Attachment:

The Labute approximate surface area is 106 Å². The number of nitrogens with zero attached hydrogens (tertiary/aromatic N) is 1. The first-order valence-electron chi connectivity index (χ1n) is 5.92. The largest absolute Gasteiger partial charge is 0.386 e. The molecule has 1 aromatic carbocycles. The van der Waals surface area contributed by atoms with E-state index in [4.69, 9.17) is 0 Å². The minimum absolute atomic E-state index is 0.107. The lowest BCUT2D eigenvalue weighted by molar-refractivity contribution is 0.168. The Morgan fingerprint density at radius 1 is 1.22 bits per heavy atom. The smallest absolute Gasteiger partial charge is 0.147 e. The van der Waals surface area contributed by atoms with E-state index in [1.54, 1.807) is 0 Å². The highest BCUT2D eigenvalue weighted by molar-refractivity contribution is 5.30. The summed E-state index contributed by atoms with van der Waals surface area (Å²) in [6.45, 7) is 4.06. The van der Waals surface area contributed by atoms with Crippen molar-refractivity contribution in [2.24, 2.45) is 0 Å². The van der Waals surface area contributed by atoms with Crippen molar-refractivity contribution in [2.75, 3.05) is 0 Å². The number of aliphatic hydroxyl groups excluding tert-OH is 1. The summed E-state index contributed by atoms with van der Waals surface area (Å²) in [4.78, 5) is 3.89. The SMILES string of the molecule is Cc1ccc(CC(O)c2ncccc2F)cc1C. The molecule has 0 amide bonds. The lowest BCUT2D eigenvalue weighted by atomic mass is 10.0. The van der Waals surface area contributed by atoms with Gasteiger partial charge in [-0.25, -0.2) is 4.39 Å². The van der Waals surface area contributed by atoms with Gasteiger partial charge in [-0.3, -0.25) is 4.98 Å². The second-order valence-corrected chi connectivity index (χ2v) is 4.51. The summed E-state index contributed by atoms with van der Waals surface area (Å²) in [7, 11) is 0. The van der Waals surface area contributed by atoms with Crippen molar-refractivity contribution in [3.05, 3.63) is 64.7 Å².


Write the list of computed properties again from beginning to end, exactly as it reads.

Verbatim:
The Labute approximate surface area is 106 Å². The number of nitrogens with zero attached hydrogens (tertiary/aromatic N) is 1. The first-order valence-electron chi connectivity index (χ1n) is 5.92. The largest absolute Gasteiger partial charge is 0.386 e. The molecule has 1 aromatic carbocycles. The van der Waals surface area contributed by atoms with E-state index in [4.69, 9.17) is 0 Å². The minimum absolute atomic E-state index is 0.107. The lowest BCUT2D eigenvalue weighted by molar-refractivity contribution is 0.168. The Morgan fingerprint density at radius 1 is 1.22 bits per heavy atom. The smallest absolute Gasteiger partial charge is 0.147 e. The van der Waals surface area contributed by atoms with E-state index in [1.54, 1.807) is 0 Å². The highest BCUT2D eigenvalue weighted by molar-refractivity contribution is 5.30. The summed E-state index contributed by atoms with van der Waals surface area (Å²) in [6.45, 7) is 4.06. The van der Waals surface area contributed by atoms with Crippen molar-refractivity contribution in [2.24, 2.45) is 0 Å². The van der Waals surface area contributed by atoms with Crippen molar-refractivity contribution in [2.75, 3.05) is 0 Å². The number of aliphatic hydroxyl groups excluding tert-OH is 1. The summed E-state index contributed by atoms with van der Waals surface area (Å²) in [4.78, 5) is 3.89. The SMILES string of the molecule is Cc1ccc(CC(O)c2ncccc2F)cc1C. The molecule has 0 amide bonds. The lowest BCUT2D eigenvalue weighted by atomic mass is 10.0. The van der Waals surface area contributed by atoms with Gasteiger partial charge in [-0.25, -0.2) is 4.39 Å². The van der Waals surface area contributed by atoms with Gasteiger partial charge in [-0.3, -0.25) is 4.98 Å². The second-order valence-corrected chi connectivity index (χ2v) is 4.51. The summed E-state index contributed by atoms with van der Waals surface area (Å²) in [7, 11) is 0. The van der Waals surface area contributed by atoms with Crippen molar-refractivity contribution in [3.05, 3.63) is 64.7 Å².